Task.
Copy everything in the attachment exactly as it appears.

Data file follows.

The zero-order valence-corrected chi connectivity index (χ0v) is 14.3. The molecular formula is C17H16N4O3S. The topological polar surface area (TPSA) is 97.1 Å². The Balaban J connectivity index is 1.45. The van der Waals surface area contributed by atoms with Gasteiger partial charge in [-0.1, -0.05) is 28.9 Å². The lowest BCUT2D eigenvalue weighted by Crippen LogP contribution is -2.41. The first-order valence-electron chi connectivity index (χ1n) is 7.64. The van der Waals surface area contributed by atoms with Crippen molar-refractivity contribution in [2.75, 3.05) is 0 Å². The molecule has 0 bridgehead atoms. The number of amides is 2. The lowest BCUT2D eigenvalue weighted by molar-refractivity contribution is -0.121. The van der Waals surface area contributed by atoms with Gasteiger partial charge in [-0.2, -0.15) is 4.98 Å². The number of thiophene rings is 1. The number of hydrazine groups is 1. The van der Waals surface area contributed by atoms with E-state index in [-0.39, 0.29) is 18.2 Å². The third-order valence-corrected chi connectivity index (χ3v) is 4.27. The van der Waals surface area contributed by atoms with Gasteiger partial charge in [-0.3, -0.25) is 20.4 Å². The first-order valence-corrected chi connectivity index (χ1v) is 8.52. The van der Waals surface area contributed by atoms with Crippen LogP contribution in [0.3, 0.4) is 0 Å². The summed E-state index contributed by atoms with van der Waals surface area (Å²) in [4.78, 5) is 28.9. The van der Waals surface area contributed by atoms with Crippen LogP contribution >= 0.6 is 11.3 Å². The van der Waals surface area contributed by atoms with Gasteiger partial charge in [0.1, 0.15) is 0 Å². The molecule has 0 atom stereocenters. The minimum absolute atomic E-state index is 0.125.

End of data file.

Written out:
The zero-order valence-corrected chi connectivity index (χ0v) is 14.3. The molecular formula is C17H16N4O3S. The topological polar surface area (TPSA) is 97.1 Å². The Balaban J connectivity index is 1.45. The van der Waals surface area contributed by atoms with Gasteiger partial charge in [-0.1, -0.05) is 28.9 Å². The lowest BCUT2D eigenvalue weighted by Crippen LogP contribution is -2.41. The first-order valence-electron chi connectivity index (χ1n) is 7.64. The van der Waals surface area contributed by atoms with Crippen molar-refractivity contribution in [2.75, 3.05) is 0 Å². The molecule has 0 bridgehead atoms. The number of amides is 2. The lowest BCUT2D eigenvalue weighted by molar-refractivity contribution is -0.121. The van der Waals surface area contributed by atoms with Gasteiger partial charge in [-0.2, -0.15) is 4.98 Å². The number of thiophene rings is 1. The number of hydrazine groups is 1. The van der Waals surface area contributed by atoms with E-state index in [-0.39, 0.29) is 18.2 Å². The third-order valence-corrected chi connectivity index (χ3v) is 4.27. The van der Waals surface area contributed by atoms with Gasteiger partial charge in [-0.3, -0.25) is 20.4 Å². The first-order valence-corrected chi connectivity index (χ1v) is 8.52. The van der Waals surface area contributed by atoms with Crippen LogP contribution in [0.3, 0.4) is 0 Å². The summed E-state index contributed by atoms with van der Waals surface area (Å²) in [4.78, 5) is 28.9. The van der Waals surface area contributed by atoms with Crippen LogP contribution >= 0.6 is 11.3 Å². The van der Waals surface area contributed by atoms with Gasteiger partial charge in [0.1, 0.15) is 0 Å². The molecule has 0 atom stereocenters. The minimum absolute atomic E-state index is 0.125.